A police organization posted a disturbing video of what it describes as “the continuation of the thug cycle.” In the video, a toddler’s uncle and two other adults encourage the three-year-old to say vile things and hold up his middle finger. Megyn Kelly described the awful video, saying, “It’s the same as watching them pick him up and beat him physically.”
This was making waves all over the right-side talker circuit yesterday. I remained unshocked, given that I live in a ghetto, and little kids who talk like this all the time are merely part of the background soundscape.
But of course exposing the reality is considered to be “racist” in some circles:
Now, the police officers who posted the video are getting pushback for putting it online. The association, which is different from the department, claim they had an obligation to share the video to educate people about the cycle of violence and thuggery that some children find themselves trapped in. Michael Skolnik, political director to Russell Simmons, said tonight on The Kelly File that the police have no right to tell people how to raise their children.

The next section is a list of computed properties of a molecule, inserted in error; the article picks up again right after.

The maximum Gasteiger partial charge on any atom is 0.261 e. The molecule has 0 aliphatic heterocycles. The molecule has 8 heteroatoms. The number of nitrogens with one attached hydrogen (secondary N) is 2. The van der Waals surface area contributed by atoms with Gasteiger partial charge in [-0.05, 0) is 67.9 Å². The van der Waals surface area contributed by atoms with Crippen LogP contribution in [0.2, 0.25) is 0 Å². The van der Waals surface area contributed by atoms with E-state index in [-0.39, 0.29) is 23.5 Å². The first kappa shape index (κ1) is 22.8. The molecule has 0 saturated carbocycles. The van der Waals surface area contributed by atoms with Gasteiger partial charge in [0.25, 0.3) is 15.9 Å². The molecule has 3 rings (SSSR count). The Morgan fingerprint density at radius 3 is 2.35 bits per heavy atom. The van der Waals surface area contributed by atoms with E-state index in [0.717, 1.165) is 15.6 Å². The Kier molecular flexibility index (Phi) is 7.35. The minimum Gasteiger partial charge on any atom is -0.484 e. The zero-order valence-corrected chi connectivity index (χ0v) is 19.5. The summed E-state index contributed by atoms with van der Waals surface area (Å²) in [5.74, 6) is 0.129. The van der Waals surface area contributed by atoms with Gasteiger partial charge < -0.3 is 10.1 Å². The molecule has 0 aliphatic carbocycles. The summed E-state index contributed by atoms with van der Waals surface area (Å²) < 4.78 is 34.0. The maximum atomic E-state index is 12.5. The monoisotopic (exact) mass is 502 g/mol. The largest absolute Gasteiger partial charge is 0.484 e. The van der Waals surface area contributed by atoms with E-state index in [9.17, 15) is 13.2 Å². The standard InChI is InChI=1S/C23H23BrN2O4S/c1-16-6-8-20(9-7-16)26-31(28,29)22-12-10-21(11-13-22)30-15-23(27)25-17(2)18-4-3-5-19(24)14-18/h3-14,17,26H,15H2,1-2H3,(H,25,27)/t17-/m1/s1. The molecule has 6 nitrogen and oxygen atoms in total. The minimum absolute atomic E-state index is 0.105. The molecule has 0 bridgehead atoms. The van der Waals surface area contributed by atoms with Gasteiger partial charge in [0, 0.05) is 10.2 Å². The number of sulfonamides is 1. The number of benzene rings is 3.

A significant part of the ethnic community in America is in big institutional and generational trouble. Our systems seemed designed to perpetuate that trouble. This is just a small, everyday example of the sort of “values” that are implicity or explicity being passed on from one generation to the next – with no end in sight, as things now stand.
But, you know, shut up. We’re not supposed to notice. Because that would be racist.
Let me add one more thing: The notion that it’s nobody’s business how someone raises their kids is new on the American scene, and intensely debilitating. There was a time when decency and sanity were reinforced by social pressure, both disapproval and approval. And even as a libertarian, I’m fine with that. It takes a healthy culture to raise healthy kids. And we haven’t had either for decades now, and it shows, no matter how much people try to cover it up.